In DC it does calculate the voltage. By the way that stands for direct current not Washington DC in AC, Pythagoras Therom will give you Z and this is calculated by the square root of x square plus r square. X is reactance and r is resistance. That's after you figure out capacitance reactance and inductive reactance as x and I forgot how to do that because it's been a few years. But, as far as I know this has nothing to do with it. I thought the two bird legs cancelled out the difference in potential between the two wires while if you or I touch a live wire it conducts current but if it's insulated it seems to me it wouldn't conduct current if you're grounded. In water: Of course that's it.
     
  10. Cawolf

    Cawolf 2+ Year Member

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    Is this real?
     
  11. dynamicalan

    dynamicalan

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    What do you mean real? You calculate the capacitive reactance by the receptical of the products of 2pi frequency and capatance while inductive reactance is found by the products of 2pi frequency and inductance. They work opposites to each other. You don't have to get complicated with complex formulas. But, I can't draw formulas in this post. For each frequencies this all changes. So to get impedance you add them together.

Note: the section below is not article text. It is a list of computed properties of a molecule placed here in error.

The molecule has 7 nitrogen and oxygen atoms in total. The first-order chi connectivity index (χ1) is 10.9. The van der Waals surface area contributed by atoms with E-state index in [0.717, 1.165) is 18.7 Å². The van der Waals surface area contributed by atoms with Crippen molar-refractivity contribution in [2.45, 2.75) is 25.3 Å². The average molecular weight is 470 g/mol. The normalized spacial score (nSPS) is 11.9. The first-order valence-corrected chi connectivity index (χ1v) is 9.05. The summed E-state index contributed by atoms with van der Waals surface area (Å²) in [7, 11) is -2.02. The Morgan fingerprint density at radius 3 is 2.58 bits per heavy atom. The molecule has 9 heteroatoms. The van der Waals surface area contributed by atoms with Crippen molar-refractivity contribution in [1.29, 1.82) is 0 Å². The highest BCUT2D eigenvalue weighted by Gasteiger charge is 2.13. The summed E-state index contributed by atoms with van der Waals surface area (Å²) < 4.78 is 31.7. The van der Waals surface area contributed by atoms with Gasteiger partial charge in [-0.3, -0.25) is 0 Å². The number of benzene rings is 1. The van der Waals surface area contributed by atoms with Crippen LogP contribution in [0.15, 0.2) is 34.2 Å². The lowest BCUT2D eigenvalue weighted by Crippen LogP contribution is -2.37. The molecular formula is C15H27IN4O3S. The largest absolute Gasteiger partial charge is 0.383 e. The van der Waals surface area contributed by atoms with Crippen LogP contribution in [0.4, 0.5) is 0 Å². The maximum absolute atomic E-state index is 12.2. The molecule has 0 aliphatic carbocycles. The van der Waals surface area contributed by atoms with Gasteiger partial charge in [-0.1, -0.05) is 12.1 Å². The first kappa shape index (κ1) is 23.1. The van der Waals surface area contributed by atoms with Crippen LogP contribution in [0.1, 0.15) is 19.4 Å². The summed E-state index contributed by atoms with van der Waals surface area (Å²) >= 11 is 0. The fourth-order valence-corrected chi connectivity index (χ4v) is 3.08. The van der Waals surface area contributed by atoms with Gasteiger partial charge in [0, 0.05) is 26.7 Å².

This has nothing to do with DC or AC Impedence it rather has has to do with the difference of potential. If a person touches both wires at the same time then this closes the circuit with the person in the middle.

    By the way I'm not selling anything. In addition, at anytime I share information or teach. I never take money for any of this or have I ever.

    While I admit I don't deserve to post on here because I know the least of anyone on here but there's no reason to make degrading comments.
     
    Last edited: 10.04.14
  12. Cawolf

    Cawolf 2+ Year Member

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    I mean your post reminded me of something a spam account would type to generate posts and then start posting advertising links.